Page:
3. Undoing pro-voter election rules enshrined in state constitutions

In some states, the constitutional right to same-day voter registration (in Michigan), automatic voter registration (in Nevada), and accessible voting places (in New Hampshire) could be on the chopping block.

4. Gutting rules passed by people-powered ballot measures

In states where voters passed ballot initiatives—for example, to allow ranked-choice voting (in Maine) and to set up independent redistricting commissions (in Arizona, California, and Michigan)—partisan legislatures could decide to ignore the popular will.

5. Limiting the discretionary authority of election officials to increase voting access

The ISL theory could prevent state and local election officials from using their discretion during emergencies, as was the case in many states, such as Pennsylvania, during the COVID-19 pandemic in order to give voters wider access to mail voting.

6. Eliminating governors’ veto rights

Governors could lose their undisputed authority to veto extreme anti-voter legislation or unfair congressional maps, a long-standing component of checks and balances. For example, earlier this year, Wisconsin’s governor stopped a wide-ranging package of anti-voter bills and vetoed unfair congressional maps.

7. Making election administration extremely chaotic

Because the ISL theory would not have any effect on the rules governing state elections, different rules for state and federal elections could make it extremely difficult to administer concurrent elections and confuse voters, including on topics such as voter registration, early voting, and voting hours.

8. Reducing people’s right to have their voices heard in state courts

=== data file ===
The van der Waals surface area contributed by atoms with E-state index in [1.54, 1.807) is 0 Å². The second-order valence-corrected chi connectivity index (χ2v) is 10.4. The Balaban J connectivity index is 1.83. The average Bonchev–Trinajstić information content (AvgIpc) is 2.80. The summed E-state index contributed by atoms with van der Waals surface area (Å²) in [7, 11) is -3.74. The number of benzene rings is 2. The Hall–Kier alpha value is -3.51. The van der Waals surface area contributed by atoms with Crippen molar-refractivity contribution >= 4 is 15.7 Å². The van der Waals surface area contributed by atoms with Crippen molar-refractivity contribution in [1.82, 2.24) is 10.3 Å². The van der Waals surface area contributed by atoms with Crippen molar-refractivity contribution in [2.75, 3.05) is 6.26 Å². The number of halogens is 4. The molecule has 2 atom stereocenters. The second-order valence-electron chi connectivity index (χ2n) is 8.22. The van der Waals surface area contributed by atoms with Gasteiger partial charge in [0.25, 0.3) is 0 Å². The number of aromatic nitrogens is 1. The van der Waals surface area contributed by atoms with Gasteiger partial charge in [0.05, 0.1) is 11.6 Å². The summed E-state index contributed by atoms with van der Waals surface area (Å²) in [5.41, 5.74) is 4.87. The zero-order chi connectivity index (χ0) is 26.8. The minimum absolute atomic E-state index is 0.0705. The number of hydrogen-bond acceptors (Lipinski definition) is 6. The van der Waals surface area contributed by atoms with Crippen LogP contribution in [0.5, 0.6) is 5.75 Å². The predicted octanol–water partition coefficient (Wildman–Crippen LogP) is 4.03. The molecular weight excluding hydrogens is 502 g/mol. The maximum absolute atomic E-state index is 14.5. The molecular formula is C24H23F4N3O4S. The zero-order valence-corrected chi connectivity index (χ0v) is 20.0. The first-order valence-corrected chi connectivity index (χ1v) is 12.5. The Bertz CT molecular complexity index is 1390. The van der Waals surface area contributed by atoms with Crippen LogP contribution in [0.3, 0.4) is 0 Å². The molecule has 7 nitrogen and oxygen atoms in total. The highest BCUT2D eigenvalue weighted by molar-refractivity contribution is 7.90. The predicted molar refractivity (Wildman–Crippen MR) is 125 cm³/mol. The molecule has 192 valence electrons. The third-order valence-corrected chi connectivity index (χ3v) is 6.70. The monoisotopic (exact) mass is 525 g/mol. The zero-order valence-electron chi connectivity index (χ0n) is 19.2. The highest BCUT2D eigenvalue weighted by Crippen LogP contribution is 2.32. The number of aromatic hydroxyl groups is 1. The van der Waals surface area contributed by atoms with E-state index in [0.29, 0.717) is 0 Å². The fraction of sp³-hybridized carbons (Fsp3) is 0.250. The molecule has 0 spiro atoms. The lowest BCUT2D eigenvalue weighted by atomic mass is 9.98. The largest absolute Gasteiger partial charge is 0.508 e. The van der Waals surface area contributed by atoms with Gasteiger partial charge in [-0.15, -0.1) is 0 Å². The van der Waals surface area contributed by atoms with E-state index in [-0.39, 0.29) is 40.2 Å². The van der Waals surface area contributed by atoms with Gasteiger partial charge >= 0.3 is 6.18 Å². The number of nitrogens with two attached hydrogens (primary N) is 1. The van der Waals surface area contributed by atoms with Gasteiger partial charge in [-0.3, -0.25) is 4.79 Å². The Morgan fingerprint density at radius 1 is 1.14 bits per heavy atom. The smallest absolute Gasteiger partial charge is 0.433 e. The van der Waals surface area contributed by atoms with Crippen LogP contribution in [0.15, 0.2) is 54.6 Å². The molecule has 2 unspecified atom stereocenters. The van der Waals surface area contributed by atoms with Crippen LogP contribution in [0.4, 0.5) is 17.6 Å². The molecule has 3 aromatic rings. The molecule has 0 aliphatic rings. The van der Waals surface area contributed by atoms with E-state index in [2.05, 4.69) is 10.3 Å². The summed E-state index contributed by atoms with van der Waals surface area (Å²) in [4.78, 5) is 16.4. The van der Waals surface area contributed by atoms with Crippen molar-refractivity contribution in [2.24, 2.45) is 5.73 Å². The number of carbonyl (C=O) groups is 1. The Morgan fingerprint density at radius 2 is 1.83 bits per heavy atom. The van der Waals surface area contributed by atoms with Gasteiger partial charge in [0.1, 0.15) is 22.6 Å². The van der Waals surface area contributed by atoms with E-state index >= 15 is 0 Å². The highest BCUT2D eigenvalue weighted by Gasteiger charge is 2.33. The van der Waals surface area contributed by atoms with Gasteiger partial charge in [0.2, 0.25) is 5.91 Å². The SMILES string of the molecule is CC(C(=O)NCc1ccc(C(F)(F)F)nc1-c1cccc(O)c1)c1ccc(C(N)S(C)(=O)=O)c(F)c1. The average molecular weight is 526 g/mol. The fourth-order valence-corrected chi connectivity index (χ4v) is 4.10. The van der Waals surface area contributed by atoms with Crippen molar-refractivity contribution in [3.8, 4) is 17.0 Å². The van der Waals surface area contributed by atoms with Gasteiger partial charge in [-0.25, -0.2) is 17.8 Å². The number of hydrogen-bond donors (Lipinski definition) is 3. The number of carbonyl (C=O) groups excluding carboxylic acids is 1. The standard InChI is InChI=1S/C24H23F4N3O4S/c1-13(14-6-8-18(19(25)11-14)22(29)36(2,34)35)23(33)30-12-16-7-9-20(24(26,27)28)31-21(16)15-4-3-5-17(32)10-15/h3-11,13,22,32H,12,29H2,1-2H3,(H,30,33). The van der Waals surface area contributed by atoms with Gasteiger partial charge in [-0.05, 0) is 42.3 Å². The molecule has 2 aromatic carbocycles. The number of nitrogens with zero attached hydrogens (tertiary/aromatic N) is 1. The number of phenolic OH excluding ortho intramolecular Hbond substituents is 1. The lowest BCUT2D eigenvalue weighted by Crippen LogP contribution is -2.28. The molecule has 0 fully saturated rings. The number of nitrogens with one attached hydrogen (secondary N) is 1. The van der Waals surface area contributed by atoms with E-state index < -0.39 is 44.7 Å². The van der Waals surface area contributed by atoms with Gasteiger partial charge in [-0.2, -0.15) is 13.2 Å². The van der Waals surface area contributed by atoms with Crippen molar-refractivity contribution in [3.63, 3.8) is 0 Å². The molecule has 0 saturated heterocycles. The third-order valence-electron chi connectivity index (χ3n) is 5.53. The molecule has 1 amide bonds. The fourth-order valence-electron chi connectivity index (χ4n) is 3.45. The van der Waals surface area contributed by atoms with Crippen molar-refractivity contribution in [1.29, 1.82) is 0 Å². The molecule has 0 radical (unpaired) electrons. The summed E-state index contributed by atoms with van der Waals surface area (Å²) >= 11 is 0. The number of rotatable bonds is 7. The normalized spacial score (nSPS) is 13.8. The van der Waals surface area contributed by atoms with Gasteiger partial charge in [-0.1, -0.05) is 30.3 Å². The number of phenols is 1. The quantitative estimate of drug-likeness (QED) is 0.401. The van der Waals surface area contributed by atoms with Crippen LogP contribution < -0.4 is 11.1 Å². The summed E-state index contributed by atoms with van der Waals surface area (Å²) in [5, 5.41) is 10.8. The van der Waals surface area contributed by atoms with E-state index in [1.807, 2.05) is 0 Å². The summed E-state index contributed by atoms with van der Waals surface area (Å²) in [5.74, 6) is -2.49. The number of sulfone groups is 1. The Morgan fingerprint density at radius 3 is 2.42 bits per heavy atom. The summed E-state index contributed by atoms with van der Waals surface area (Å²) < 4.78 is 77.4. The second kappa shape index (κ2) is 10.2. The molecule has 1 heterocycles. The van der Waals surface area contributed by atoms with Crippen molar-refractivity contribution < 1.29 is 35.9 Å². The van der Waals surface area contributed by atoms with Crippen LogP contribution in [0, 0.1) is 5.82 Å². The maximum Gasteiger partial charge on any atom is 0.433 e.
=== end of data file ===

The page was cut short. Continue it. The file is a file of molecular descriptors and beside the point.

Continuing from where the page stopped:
Voters, including long-marginalized communities, could have fewer avenues in state court to challenge unfair election laws and lose further faith in the political system.

9. Placing Congress and the federal courts in the untenable position of being the last constitutional bulwark against rogue state legislatures

Although Congress could theoretically pass baseline standards governing federal elections and binding state legislatures, the repeated failure by Congress to pass federal legislation suggests it may not act, which could subject federal courts to massive litigation requiring interpretation of state election laws.


If the radical conservatives on the Supreme Court adopt the ISL theory, it may provide rocket fuel for fringe politicians to pass sweeping laws preventing fair election rules and responsive congressional maps. Instead, the Supreme Court must reject this legislative lawlessness, put people over political power grabs, and protect Americans’ fundamental rights.

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Michael Sozan

Senior Fellow

Genna Cifelli

Senior Digital Campaigns Strategist, Digital Strategy


Democracy Policy

The Democracy Policy team is advancing an agenda to win structural reforms that strengthen the U.S. system and give everyone an equal voice in the democratic process.

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The U.S. Supreme Court is pictured at sunset on January 27, 2022.

The U.S. Supreme Court is considering the blockbuster case of Moore v. Harper. At the center of this democracy-related case is a lawless theory, which, if adopted, could hand partisan state legislators potentially limitless power to manipulate rules for federal elections and draw unfair congressional maps. This independent state legislature (ISL) theory, which even many conservative experts deem meritless, could undermine free and fair elections and threaten a giant step backward for a truly representative democracy.